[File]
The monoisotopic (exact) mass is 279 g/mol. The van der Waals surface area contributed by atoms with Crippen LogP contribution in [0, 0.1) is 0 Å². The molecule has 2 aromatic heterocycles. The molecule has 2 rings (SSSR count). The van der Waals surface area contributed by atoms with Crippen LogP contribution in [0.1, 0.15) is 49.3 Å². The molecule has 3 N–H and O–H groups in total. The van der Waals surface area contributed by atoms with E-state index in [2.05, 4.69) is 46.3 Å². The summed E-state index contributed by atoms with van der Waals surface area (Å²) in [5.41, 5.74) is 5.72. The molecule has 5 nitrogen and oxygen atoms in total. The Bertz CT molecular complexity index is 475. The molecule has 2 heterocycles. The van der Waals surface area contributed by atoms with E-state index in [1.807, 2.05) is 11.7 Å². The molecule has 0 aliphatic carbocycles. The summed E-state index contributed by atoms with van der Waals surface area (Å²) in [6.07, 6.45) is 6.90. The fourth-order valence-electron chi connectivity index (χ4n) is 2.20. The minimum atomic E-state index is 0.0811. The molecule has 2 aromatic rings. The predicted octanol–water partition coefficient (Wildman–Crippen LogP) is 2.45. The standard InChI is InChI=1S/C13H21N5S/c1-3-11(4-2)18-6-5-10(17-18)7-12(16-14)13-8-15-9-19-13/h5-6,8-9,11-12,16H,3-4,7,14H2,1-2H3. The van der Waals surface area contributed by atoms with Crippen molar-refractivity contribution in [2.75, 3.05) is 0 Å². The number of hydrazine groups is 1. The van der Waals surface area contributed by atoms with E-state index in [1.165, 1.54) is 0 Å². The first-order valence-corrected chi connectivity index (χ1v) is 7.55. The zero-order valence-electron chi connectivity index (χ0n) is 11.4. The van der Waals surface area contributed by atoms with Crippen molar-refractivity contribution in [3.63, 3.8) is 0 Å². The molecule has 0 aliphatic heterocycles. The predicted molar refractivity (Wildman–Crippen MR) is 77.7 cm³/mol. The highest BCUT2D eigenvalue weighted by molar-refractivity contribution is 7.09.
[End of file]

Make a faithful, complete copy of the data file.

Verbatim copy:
The monoisotopic (exact) mass is 279 g/mol. The van der Waals surface area contributed by atoms with Crippen LogP contribution in [0, 0.1) is 0 Å². The molecule has 2 aromatic heterocycles. The molecule has 2 rings (SSSR count). The van der Waals surface area contributed by atoms with Crippen LogP contribution in [0.1, 0.15) is 49.3 Å². The molecule has 3 N–H and O–H groups in total. The van der Waals surface area contributed by atoms with E-state index in [2.05, 4.69) is 46.3 Å². The summed E-state index contributed by atoms with van der Waals surface area (Å²) in [5.41, 5.74) is 5.72. The molecule has 5 nitrogen and oxygen atoms in total. The Bertz CT molecular complexity index is 475. The molecule has 2 heterocycles. The van der Waals surface area contributed by atoms with E-state index in [1.807, 2.05) is 11.7 Å². The molecule has 0 aliphatic carbocycles. The summed E-state index contributed by atoms with van der Waals surface area (Å²) in [6.07, 6.45) is 6.90. The fourth-order valence-electron chi connectivity index (χ4n) is 2.20. The minimum atomic E-state index is 0.0811. The molecule has 2 aromatic rings. The predicted octanol–water partition coefficient (Wildman–Crippen LogP) is 2.45. The standard InChI is InChI=1S/C13H21N5S/c1-3-11(4-2)18-6-5-10(17-18)7-12(16-14)13-8-15-9-19-13/h5-6,8-9,11-12,16H,3-4,7,14H2,1-2H3. The van der Waals surface area contributed by atoms with Crippen molar-refractivity contribution in [2.75, 3.05) is 0 Å². The number of hydrazine groups is 1. The van der Waals surface area contributed by atoms with E-state index in [1.165, 1.54) is 0 Å². The first-order valence-corrected chi connectivity index (χ1v) is 7.55. The zero-order valence-electron chi connectivity index (χ0n) is 11.4. The van der Waals surface area contributed by atoms with Crippen molar-refractivity contribution in [3.63, 3.8) is 0 Å². The molecule has 0 aliphatic heterocycles. The predicted molar refractivity (Wildman–Crippen MR) is 77.7 cm³/mol. The highest BCUT2D eigenvalue weighted by molar-refractivity contribution is 7.09.